Value for service

There have been rumblings recently from the City of Greater Bendigo wanting ideas how to revive the dull and uninspiring Hargreaves Mall.
Unfortunately the horse has bolted due to the decision made by the council somewhere during the time between 1990 to 1994 when the city was put in the hands of administrators when the council was not functioning properly and was under investigation over poor
management.
There were plans or ideas to build state offices on the site of the old railway lines in the goods yard.
These plans were squashed under the Kennett government and the Bendigo Marketplace plan came to fruition and supported by council, hence the slow death of the central business in the main CBD.
Also the closing of Hargreaves Street between Williamson and Mitchell streets, to put in the Hargreaves Mall was also a factor in the collapse of the CBD.
Landlords are also to blame by continually increasing rent on premises, which has also put pressure on businesses.
The introduction of parking meters has driven people away, and some of the street redesigns haven’t done anyone any favours.
Especially the latest disastrous development at the intersection of Mitchell and Hargreaves Street, took away parking bays and loading zone in Mitchell Street between Hargreaves Street and Bath Lane to create more table space on the footpath of a coffee shop which has recently closed.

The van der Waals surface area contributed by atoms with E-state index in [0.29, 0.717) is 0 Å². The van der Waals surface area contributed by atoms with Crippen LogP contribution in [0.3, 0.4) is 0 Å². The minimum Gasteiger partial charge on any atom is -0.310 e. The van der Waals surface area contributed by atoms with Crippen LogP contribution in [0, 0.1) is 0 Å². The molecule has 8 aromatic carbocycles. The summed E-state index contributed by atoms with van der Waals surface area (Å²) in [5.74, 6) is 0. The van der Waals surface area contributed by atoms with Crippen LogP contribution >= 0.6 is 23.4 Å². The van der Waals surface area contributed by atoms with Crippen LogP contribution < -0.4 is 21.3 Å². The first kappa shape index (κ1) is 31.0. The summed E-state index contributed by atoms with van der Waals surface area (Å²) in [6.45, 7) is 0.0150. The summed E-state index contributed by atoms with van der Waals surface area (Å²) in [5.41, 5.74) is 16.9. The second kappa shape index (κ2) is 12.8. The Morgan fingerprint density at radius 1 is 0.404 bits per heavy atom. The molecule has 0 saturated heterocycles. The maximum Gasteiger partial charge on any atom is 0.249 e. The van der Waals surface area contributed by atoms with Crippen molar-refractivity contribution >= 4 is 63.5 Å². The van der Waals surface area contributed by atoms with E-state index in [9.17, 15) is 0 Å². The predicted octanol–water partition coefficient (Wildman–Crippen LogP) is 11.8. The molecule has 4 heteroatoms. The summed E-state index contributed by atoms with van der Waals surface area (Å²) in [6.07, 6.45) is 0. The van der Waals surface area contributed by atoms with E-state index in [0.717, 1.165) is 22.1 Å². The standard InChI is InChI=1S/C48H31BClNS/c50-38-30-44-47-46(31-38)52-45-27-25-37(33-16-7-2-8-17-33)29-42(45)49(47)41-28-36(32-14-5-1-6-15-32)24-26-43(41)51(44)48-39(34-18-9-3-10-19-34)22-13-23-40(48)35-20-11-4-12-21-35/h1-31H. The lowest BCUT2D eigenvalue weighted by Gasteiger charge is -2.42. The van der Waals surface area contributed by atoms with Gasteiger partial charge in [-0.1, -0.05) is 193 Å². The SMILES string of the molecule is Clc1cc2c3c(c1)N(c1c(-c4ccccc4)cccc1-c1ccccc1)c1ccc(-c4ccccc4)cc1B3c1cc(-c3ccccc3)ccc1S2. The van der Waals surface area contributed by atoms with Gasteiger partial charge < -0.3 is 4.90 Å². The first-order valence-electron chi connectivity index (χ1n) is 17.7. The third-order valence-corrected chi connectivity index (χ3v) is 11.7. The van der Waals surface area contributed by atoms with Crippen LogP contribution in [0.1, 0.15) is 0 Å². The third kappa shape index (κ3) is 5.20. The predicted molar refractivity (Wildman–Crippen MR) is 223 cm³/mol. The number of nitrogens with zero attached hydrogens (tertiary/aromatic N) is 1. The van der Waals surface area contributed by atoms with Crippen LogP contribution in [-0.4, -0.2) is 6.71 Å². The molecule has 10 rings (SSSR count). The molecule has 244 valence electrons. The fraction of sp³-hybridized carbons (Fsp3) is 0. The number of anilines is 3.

Provide free parking in the CBD even if you put a two- or three-hour limit.
They have created a bottle neck in Hargreaves Street by placing a lawn area and the waste of $30,000 on a seat that provides no protection from the weather to anyone that sits on it.
Then we are confronted with the councillors wanting another pay rise. It appears that they are only there for the money, not to represent the community with better services that they don’t receive.

Ivan Kitt,
Bendigo

 

Focus on reusables

Thank you, Peter Cox – I would support any consumer based action group to reduce waste and to
recycle.
I know there are health regulations in Australia which might restrict some of the excellent developing country initiatives: in Pakistan, takeaways are often in reused cereal boxes.
However, fruit and veg should be bought unpackaged; hard plastic around six and 12 packs must go.
People can buy glass coffee and tea containers for takeaways. Leave them in the car.
Cardboard boxes and cloth bags are great.
And whatever happened to brown paper packages tied up with string?